As some of you may know, Final Fantasy XII was released to North American audiences this past Tuesday.
Although only having had barely five hours to actually play the game since then, this edition of Going Critical will be devoted to giving my initial reactions to these five hours with a full review of this game when I actually complete it (which at this rate will be when Final Fantasy XIII is released…).
But first, an introduction:
Final Fantasy XII (developed and published by Square Enix aka Squenix) is the first single player chapter in the Final Fantasy franchise in a couple of years, since Final Fantasy X in 2001. Unlike Final Fantasy X (which will be identified as FFX from here on out, and Final Fantasy XII identified as FFXII as well), FFXII takes place in the already established world of Ivalice, the world of Final Fantasy Tactics, and Final Fantasy Tactics Advance, where Humans exist alongside of a multitude of animal races. Hulking Gamorean-like pigmen, Humanoid Lizards, and, of course, Moogles live in the sprawling cities and towns of Ivalice making the whole world feel alive and vibrant. The story follows Vaan, Princess Ashe and their party of characters as they try to free the country of Dalmasca from the clutches of the Archadian empire.
I would like to say that the Story Introduction of FFXII is THE best of the entire series. It really gets all the information you need across, sets the tale nicely, and acts as a sort of tutorial at the same time. It got me seriously hyped up.
The game has a very MMORPG like feel to it. With the semi-real-time battle system that takes place directly on the map rather than in an other dimensional space with random battles, it definitely feels like an MMORPG. This combat system works great most of the time, though your party members’ AI (while you can still issue orders to them, most of the time your party members are being controlled by the AI) can be kind of stupid at times and are very battle aggressive. It’s almost like Square Enix used Final Fantasy XI as a prototype to see if this type of combat system would work in an console RPG. The world itself gives off the MMORPG vibe as well, with quests to get from townsfolk in the form of Hunts. Hunting allows the player to go on a side quest to slay various boss-like monsters and these side quests are very satisfying, especially taking down a monster twice the size of you by yourself. These are very reminiscent of the Monster Bounty type quests from World of Warcraft.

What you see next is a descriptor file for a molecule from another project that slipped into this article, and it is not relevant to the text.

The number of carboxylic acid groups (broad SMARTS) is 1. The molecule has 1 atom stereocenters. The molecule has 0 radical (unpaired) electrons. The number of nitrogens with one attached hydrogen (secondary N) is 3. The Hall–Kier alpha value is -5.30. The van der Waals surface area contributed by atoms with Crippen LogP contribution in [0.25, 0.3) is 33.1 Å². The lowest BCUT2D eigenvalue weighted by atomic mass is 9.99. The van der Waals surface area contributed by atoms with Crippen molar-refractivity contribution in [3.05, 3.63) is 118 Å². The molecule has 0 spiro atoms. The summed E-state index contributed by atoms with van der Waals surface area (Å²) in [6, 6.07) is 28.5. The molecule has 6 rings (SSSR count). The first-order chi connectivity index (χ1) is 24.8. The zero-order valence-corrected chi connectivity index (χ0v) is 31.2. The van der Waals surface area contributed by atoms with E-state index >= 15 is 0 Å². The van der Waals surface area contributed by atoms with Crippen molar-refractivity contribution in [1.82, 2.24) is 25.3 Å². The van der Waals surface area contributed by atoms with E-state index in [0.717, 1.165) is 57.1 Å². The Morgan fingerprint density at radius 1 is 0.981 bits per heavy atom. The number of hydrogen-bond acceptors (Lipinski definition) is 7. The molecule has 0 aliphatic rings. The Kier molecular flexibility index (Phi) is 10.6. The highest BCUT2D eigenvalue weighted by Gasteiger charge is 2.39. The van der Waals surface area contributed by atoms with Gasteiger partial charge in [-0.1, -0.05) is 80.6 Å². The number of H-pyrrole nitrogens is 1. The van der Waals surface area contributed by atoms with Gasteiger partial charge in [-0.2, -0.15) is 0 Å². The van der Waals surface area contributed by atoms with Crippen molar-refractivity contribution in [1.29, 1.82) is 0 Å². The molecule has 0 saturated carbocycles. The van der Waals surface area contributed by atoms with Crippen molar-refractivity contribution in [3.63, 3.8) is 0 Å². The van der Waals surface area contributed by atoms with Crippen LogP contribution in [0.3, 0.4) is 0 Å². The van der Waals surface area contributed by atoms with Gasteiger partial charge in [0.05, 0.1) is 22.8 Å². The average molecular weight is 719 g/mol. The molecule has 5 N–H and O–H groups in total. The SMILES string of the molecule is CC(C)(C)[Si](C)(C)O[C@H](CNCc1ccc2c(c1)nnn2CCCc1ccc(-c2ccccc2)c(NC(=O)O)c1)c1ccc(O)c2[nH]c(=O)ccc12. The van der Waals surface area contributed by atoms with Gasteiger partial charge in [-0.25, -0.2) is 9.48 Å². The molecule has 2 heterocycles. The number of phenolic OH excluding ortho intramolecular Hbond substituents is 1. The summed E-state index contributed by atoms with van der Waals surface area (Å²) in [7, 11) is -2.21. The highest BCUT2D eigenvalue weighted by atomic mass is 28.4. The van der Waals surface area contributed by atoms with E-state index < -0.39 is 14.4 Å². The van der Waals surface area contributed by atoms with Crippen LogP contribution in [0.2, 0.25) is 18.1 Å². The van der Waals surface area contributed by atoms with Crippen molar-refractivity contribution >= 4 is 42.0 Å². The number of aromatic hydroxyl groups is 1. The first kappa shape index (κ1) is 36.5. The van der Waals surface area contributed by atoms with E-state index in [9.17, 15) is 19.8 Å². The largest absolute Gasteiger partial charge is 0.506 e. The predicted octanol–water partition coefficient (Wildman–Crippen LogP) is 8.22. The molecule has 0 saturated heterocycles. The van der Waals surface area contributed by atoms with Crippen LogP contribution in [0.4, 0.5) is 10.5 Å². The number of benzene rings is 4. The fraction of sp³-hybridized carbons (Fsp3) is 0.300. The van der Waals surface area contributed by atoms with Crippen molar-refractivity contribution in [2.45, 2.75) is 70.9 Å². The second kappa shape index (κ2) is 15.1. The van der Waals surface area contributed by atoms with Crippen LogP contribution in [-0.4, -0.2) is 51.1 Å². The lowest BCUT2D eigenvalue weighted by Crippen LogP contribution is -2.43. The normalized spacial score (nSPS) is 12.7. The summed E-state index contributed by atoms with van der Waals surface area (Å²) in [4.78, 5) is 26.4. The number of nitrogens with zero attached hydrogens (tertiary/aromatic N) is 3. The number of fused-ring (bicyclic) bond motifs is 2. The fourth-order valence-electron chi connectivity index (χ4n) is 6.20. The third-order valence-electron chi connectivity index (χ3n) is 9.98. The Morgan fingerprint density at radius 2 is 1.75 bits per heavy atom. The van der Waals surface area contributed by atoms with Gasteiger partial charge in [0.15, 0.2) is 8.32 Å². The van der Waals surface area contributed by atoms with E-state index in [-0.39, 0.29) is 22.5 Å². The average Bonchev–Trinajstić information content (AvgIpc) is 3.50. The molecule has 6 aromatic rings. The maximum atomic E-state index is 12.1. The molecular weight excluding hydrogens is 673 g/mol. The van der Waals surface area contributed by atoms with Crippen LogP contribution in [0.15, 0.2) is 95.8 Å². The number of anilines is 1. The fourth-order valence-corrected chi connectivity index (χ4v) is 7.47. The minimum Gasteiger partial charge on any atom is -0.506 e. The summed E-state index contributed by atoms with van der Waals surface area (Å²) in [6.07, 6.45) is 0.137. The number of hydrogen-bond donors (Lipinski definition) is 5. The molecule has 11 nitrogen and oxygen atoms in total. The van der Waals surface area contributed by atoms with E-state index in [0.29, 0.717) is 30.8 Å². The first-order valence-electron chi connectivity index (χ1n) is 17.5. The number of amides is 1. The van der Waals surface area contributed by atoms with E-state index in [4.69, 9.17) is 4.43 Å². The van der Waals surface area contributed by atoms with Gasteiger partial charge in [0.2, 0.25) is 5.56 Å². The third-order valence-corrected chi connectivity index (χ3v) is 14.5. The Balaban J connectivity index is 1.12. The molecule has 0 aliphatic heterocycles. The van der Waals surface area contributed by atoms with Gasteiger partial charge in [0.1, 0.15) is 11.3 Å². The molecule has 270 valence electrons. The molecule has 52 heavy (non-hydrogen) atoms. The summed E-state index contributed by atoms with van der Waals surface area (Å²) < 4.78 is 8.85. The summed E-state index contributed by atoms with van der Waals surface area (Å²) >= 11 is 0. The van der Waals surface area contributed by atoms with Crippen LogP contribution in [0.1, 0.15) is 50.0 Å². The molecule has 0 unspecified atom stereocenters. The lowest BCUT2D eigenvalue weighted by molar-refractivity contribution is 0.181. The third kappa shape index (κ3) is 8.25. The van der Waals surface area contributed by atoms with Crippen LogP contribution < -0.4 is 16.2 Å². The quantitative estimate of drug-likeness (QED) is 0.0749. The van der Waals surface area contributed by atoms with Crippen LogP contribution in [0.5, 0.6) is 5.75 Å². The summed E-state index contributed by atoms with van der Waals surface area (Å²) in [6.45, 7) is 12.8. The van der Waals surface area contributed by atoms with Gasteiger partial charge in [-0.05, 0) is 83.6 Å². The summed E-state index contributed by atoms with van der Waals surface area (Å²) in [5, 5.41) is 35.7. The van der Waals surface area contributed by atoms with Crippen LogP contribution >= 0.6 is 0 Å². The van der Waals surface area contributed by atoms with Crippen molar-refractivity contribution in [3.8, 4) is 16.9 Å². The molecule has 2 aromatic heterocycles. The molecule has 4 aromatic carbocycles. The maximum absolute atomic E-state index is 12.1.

The characters seem likable and feel real enough, but in only five hours, the story hasn’t really delved into the character development part of the game as of yet. More on this topic in the full review.
In conclusion, I must say I am really enjoying the game so far. It’s really raised my expectations for it. It seems the Final Fantasy magic is still alive and kicking and I’m very much looking forward to riding this one to the conclusion, some good sixty gameplay hours from now.